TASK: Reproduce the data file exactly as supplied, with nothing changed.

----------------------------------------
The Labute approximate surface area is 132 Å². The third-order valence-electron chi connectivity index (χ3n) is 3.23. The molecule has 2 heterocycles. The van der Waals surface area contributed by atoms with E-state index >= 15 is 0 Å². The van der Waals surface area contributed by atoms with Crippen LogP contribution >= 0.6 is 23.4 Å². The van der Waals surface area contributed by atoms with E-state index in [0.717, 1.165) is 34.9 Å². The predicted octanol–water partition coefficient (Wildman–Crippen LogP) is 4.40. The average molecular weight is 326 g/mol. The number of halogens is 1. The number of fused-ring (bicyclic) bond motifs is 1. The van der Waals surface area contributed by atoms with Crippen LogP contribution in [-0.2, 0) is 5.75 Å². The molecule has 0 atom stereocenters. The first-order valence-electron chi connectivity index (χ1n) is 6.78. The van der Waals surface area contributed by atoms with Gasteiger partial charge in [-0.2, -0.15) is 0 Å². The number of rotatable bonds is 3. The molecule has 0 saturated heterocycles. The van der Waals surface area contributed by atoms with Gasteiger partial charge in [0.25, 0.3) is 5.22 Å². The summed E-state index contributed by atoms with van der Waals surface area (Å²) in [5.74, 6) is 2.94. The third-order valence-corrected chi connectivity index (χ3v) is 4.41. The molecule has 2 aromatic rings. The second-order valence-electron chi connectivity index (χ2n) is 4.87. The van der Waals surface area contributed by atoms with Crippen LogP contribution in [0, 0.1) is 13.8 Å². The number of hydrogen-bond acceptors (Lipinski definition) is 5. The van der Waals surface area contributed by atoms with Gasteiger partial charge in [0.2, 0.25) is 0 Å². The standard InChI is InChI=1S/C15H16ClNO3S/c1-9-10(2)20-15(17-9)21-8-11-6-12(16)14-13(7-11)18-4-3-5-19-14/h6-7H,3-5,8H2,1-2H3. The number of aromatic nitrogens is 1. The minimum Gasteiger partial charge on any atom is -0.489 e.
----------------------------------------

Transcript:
The Labute approximate surface area is 132 Å². The third-order valence-electron chi connectivity index (χ3n) is 3.23. The molecule has 2 heterocycles. The van der Waals surface area contributed by atoms with E-state index >= 15 is 0 Å². The van der Waals surface area contributed by atoms with Crippen LogP contribution >= 0.6 is 23.4 Å². The van der Waals surface area contributed by atoms with E-state index in [0.717, 1.165) is 34.9 Å². The predicted octanol–water partition coefficient (Wildman–Crippen LogP) is 4.40. The average molecular weight is 326 g/mol. The number of halogens is 1. The number of fused-ring (bicyclic) bond motifs is 1. The van der Waals surface area contributed by atoms with Crippen LogP contribution in [-0.2, 0) is 5.75 Å². The molecule has 0 atom stereocenters. The first-order valence-electron chi connectivity index (χ1n) is 6.78. The van der Waals surface area contributed by atoms with Gasteiger partial charge in [-0.2, -0.15) is 0 Å². The number of rotatable bonds is 3. The molecule has 0 saturated heterocycles. The van der Waals surface area contributed by atoms with Gasteiger partial charge in [0.25, 0.3) is 5.22 Å². The summed E-state index contributed by atoms with van der Waals surface area (Å²) in [5.74, 6) is 2.94. The third-order valence-corrected chi connectivity index (χ3v) is 4.41. The molecule has 2 aromatic rings. The second-order valence-electron chi connectivity index (χ2n) is 4.87. The van der Waals surface area contributed by atoms with Crippen LogP contribution in [0, 0.1) is 13.8 Å². The number of hydrogen-bond acceptors (Lipinski definition) is 5. The van der Waals surface area contributed by atoms with Gasteiger partial charge in [0.2, 0.25) is 0 Å². The standard InChI is InChI=1S/C15H16ClNO3S/c1-9-10(2)20-15(17-9)21-8-11-6-12(16)14-13(7-11)18-4-3-5-19-14/h6-7H,3-5,8H2,1-2H3. The number of aromatic nitrogens is 1. The minimum Gasteiger partial charge on any atom is -0.489 e.